WILTSHIRE Police is no longer in 'special measures' as significant improvements have been made to the service it provides.

His Majesty's Inspectorate of Constabulary and Fire & Rescue Services (HMICFRS) has today, May 21, confirmed the force will be removed from the 'engage' phase of its performance monitoring process.

Wiltshire Police was deemed in need of special help, along with six other forces, following an inspection in June 2022.

Inspectors graded the force as ‘inadequate’ in its ability to respond to the public, protect vulnerable people and strategic planning.

It further described Wiltshire Police as ‘requiring improvement’ in a number of other areas.

Read more: ​Wiltshire Police special measures blamed on government cuts and 'impossible' demands

Two years on, following a change of leadership to chief constable Catherine Roper in February 2023, fundamental changes have been made to how the force operates.

This includes a new policing model creating dedicated neighbourhood teams to increase visibility and engagement, significant improvements to the quality of investigations and increased governance around performance monitoring and demand mapping.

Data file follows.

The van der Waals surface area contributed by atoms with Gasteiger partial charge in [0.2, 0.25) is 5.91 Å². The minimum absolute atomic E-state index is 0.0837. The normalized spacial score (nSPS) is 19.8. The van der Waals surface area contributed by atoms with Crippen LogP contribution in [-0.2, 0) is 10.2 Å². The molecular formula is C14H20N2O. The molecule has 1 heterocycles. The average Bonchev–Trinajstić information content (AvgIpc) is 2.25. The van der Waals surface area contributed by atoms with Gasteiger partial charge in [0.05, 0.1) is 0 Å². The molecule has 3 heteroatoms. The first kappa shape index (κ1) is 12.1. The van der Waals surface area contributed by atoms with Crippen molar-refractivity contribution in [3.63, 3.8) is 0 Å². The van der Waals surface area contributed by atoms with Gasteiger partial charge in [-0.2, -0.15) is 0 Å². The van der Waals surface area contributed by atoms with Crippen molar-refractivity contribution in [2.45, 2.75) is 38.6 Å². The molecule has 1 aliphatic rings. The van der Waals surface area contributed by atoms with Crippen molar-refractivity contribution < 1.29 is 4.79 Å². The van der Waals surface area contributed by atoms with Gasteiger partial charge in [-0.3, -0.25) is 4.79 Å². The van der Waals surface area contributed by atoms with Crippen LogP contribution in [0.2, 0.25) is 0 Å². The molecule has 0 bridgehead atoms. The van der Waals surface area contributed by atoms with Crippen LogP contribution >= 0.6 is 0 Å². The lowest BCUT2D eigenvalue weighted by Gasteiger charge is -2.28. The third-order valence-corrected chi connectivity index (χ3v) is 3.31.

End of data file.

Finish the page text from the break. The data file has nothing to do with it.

A three-year strategic plan outlining Wiltshire Police's key priorities was also published.

This programme of work has resulted in an enhanced service to victims - from shorter 999 and 101 call answer times, safeguarding more people by identifying vulnerability at the earliest opportunity, better quality investigations and an improvement in the number of justice outcomes.

Although the decision to remove the Engage status from Wiltshire Police is a welcome one, chief constable Roper said that it will not deter the organisation from maintaining a focus on continuous improvement and the journey towards the force being rated as ‘outstanding’.

Salisbury Journal: Chief constable Catherine Roper.Chief constable Catherine Roper. (Image: Wiltshire Police)

She said: “Today’s news is testament to the steadfast commitment of everyone at Wiltshire Police to improve the service we provide to our communities.

“This is a significant development in our improvement journey, but it does not imply any complacency on our part - we fully recognise that much remains to improve further still.

“We know what we need to focus on and we have a detailed road map to ensure nothing distracts us from driving our improvements forward.

“However, this does represent a substantial moment in our onward journey towards our aspiration to be an outstanding police force."

Chief constable Roper thanked the community and all of her colleagues for their support and commitment, adding: "Thank you for the faith you installed in me as chief constable and the comprehensive improvement plan we established."

Now that Wiltshire Police has been removed from the 'engage' element of the process, the force will now enter into the ‘scan’ phase of the HMICFRS monitoring process which involves quarterly monitoring of performance to ensure improvements are sustained.